2. Consistency

What’s wrong with 90% of all advertising? Companies try to “communicate” when they should be trying to “position.”

Mr. Obama’s objective was not to communicate the fact that he was an agent of change. In today’s environment, every politician running for the country’s highest office was presenting him or herself as an agent of change. What Mr. Obama actually did was to repeat the “change” message over and over again, so that potential voters identified Mr. Obama with the concept. In other words, he owns the “change” idea in voters’ minds.

In today’s overcommunicated society, it takes endless repetition to achieve this effect. For a typical consumer brand, that might mean years and years of advertising and hundreds of millions of dollars.

Most companies don’t have the money, don’t have the patience and don’t have the vision to achieve what Mr. Obama did. They jerk from one message to another, hoping for a magic bullet that will energize their brands. That doesn’t work today. That is especially ineffective for a politician because it creates an aura of vacillation and indecisiveness, fatal qualities for someone looking to move up the political ladder.

The only thing that works today is the BMW approach. Consistency, consistency, consistency — over decades, if not longer.

But not with a dull slogan. Hitachi has been “inspiring the next” for as long as I can remember, but with little success.

Effective slogans needs to be simple and grounded in reality. What next has Hitachi ever inspired? Red ink, maybe. In the past 10 years, Hitachi has had sales of $786.9 billion and managed to lose $5.1 billion. When you put your corporate name on everything, as Hitachi does, it’s difficult to make money because it’s difficult to make the brand stand for anything.

3. Relevance

“If you’re losing the battle, shift the battlefield” is an old military axiom that applies equally as well to marketing. By his relentless focus on change, Mr. Obama shifted the political battlefield. He forced his opponents to devote much of their campaign time discussing changes they proposed for the country. And how their changes would differ from the changes that he proposed.

All the talk about “change” distracted both Ms. Clinton and Mr. McCain from talking about their strengths: their track records, their experience and their relationships with world leaders.

As you probably know, Mr. Obama was selected as Advertising Age’s Marketer of the Year by the executives attending the Association of National Advertisers’ annual conference in Orlando last fall. But one wonders if these CMOs are getting the message.

As one marketing executive said: “I look at it as something that we can all learn from as marketers. To see what he’s done, to be able to create a social network and do it in a way where it’s created the tools to let people get engaged very easily. It’s very easy for people to participate.”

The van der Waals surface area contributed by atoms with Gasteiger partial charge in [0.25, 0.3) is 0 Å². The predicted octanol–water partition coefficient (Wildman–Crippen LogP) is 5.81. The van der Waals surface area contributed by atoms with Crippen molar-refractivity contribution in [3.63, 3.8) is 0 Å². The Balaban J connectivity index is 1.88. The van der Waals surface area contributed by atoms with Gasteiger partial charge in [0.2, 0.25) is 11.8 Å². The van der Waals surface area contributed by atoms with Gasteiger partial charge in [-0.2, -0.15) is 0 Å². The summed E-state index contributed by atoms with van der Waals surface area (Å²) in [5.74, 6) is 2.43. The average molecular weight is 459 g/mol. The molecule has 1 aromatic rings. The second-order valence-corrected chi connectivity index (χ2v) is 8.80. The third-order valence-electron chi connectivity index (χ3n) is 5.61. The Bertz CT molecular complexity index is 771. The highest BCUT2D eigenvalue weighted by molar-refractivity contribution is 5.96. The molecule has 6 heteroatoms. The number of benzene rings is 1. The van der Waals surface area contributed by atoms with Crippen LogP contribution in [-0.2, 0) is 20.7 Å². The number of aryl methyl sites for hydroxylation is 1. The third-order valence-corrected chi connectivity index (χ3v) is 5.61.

Whatever happened to “change“?

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4 Comments

Joseph Manna on August 30th, 2009 said

I think Obama’s staff made their message stick for younger generations who desired a change in the state of affairs. Not only did he appear on more pop-culture media, he was also on MySpace, Facebook, Twitter and obviously YouTube. He didn’t just sprint with his marketing collateral, his campaign staff kept the flow of new data and information moving. His campaign assets were easy to take with you, making Widgets and other small “tokens” of his campaign virtually.

The opposition didn’t. They even went on the negative and gerrymandered their own anti-Obama network in effort to “win” their core. People aren’t stupid. The more activity they did which was deliberately attacking only set them to be farther from mainstream voters. Call it what you want, but I was offended at their flagrant (ab)use of social media for their campaign. And thus, a campaign versus a strategy it was because it all ended on November 4th.

Just my thoughts.

~Joseph

Brandon R Allen on September 01st, 2009 said

@Joseph- Those are great points. I would also argue that we are moving more to a community society where it’s less about the individual. John McCain positioned himself as a “maverick” and was down on community organizers.

Obama kept the platform about the people not him.

Wamai on September 02nd, 2009 said

I agree. Brands must be relevant to be compelling. They must understand the key issues affecting the consumer at every moment in time. They must also be seen to be unwavering in their commitment to make a difference to those consumers. They must always communicate loudly and consistently about what they are about. Obama did. The rest focused on themselves instead of the voters. This focus (negative at times) just made them look ‘idealess’.

Paresh Gupta on August 08th, 2011 said

As far as Pepsi & BMW are concerned, they cannot be compared… One is an automobile and comes under larger span of life factor as compared to Pepsi… This clearly states that the later would have to work hard on the taste and sustainability in the market. They even target different generations. BMW has a wider generation than what Pepsi deals with.

A person who decides to go for a BMW would be far more matured than the person going in for Pepsi.

So, their is no point of comparison in that case.